Clinical Orthopaedics and Related Research ®

A Publication of The Association of Bone and Joint Surgeons ®

Hip 725 articles

Articles

Case Report: Osteoid Osteoma of the Acetabulum Treated With Arthroscopy-assisted Radiofrequency Ablation

Damiano Ricci MD, Guido Grappiolo MD, Matthew Franco BA, Federico Della Rocca MD

Osteoid osteomas consist of a nidus surrounded by reactive sclerotic bone. The diagnosis typically is based on imaging and clinical presentation involving nocturnal pain. Removal of the lesion is essential and currently is performed mainly with image-guided, minimally invasive techniques. We describe a case involving an osteoid osteoma of the acetabular fossa, treated with arthroscopy-assisted radiofrequency ablation.

Unstable SCFE: Review of Treatment Modalities and Prevalence of Osteonecrosis

Ira Zaltz MD, Geneva Baca PhD, John C. Clohisy MD

The treatment of unstable slipped capital femoral epiphysis (SCFE) is rapidly evolving with the ability to correct epiphyseal alignment using the modified Dunn technique. Adopting a new treatment method depends on confirming that it achieves its goals, produces few, nonserious complications with no lasting sequelae, and improves the natural history of the disorder compared with known treatment methods. As such, the rates of osteonecrosis and complications after current treatments of unstable SCFE must be compared with those of newer surgical techniques.

The Fate of Hips That Are Not Prophylactically Pinned After Unilateral Slipped Capital Femoral Epiphysis

Yaser M. K. Baghdadi MD, A. Noelle Larson MD, Rafael J. Sierra MD, Hamlet A. Peterson MD, Anthony A. Stans MD

The indications for prophylactic pinning of the contralateral hip after unilateral slipped capital femoral epiphysis (SCFE) remain controversial in part because the natural history of the contralateral hip is unclear.

New Radiographic Index for Evaluating Acetabular Version

Hiroshi Koyama MD, Hironobu Hoshino MD, PhD, Daisuke Suzuki MD, Shoichi Nishikino MD, Yukihiro Matsuyama MD, PhD

Several qualitative radiographic signs have been described to assess acetabular retroversion. However, quantitative assessment of acetabular version would be useful for more rigorous research purposes and perhaps to diagnose and treat hip disorders.

Case Report: Painless Chronic Liner Dissociation of a Total Hip Arthroplasty

Jorm M. Nellensteijn MD, David R. Nellensteijn MD, Tjitte Jong MD

Dislocation or liner dissociation of a total hip prosthesis usually results in pain and discomfort. Although several reports describe chronic dislocation and its treatment, chronic liner dissociation is an unreported complication.

Smoking May Be a Harbinger of Early Failure With Ultraporous Metal Acetabular Reconstruction

Adolph V. Lombardi MD, Keith R. Berend MD, Joanne B. Adams BFA, Ryan C. Jefferson BS, Michael A. Sneller BS

Smoking is considered a risk factor for surgical complications in total hip arthroplasty (THA) and has been linked to a higher rate of aseptic loosening in uncemented acetabular components. Acetabular reconstruction with newer ultraporous metals in both complex primary and revision THA has increased survivorship but it is unclear whether smoking affects survival of these implants.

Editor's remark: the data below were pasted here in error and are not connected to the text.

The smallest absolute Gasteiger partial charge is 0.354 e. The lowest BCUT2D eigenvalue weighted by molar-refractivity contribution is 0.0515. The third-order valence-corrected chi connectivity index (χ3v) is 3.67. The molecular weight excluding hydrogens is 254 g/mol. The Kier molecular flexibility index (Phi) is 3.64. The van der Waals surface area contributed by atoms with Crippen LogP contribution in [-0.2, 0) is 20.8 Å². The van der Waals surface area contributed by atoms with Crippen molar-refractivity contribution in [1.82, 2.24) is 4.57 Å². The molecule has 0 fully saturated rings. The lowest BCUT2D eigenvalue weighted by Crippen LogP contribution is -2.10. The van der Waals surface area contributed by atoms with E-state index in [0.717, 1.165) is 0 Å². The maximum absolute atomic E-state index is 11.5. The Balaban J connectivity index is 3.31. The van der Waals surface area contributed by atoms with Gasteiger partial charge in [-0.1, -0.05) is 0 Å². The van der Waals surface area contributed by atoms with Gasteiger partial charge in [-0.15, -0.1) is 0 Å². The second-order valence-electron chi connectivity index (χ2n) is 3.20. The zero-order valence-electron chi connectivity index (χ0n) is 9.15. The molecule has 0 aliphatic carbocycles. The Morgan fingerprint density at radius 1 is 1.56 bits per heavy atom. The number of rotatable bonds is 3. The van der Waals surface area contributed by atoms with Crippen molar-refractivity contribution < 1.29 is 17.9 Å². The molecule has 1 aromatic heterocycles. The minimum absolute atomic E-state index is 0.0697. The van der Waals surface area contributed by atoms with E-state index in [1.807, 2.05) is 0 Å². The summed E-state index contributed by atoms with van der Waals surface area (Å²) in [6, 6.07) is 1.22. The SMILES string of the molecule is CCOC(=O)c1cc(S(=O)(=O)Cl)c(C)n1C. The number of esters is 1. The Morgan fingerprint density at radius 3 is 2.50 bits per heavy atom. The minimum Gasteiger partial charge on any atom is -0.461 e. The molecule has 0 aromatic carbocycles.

Growth Plate Alteration Precedes Cam-type Deformity in Elite Basketball Players

Klaus A. Siebenrock MD, Anna Behning MD, T. Charles Mamisch MD, Joseph M. Schwab MD

Vigorous sporting activity during the growth years is associated with an increased risk of having a cam-type deformity develop. The underlying cause of this osseous deformity is unclear. One may speculate whether this is caused by reactive bone apposition in the region of the anterosuperior head-neck junction or whether sports activity alters the shape of and growth in the growth plate. If the latter is true, then one would expect athletes to show an abnormal shape of the capital growth plate (specifically, the epiphyseal extension) before and/or after physeal closure.

The Shape of the Proximal Femur Influences Acetabular Wear Patterns Over Time

Jonathan J. Streit MD, Ari Levine MD, Ian J. Barrett BS, Daniel R. Cooperman MD, Victor Goldberg MD

Femoroacetabular impingement has been proposed as a cause of early osteoarthritis, but it is not known how this develops over time or whether the shape of the proximal femur influences this risk.

Is Limited Incision Better Than Standard Total Hip Arthroplasty? A Meta-analysis

Joseph T. Moskal MD, Susan G. Capps PhD

The literature comparing limited incision and standard incision THAs is confusing regarding whether limited incision THA improves short-term recovery without compromising long-term durability and survival. Further, previously published meta-analyses cannot conclude that limited incision THA is better. With new data, we seek to discover if the answers now exist.

Case Reports: Acetabular Damage After Mild Slipped Capital Femoral Epiphysis

Cara Beth Lee MD, Travis Matheney MD, Yi-Meng Yen MD, PhD

Slipped capital femoral epiphysis (SCFE) is a common hip problem in adolescents that results in a cam-type femoroacetabular impingement (FAI) deformity. Although the treatment for mild (slip angle of 0°–30°) and moderate (slip angle of 31°–60°) SCFE has historically been in situ fixation, recent studies have demonstrated impingement-related articular damage, irrespective of slip severity. Our series confirms previous reports that acetabular chondral injury occurs in mild to low-moderate (slip angle of ≤ 40°) SCFE.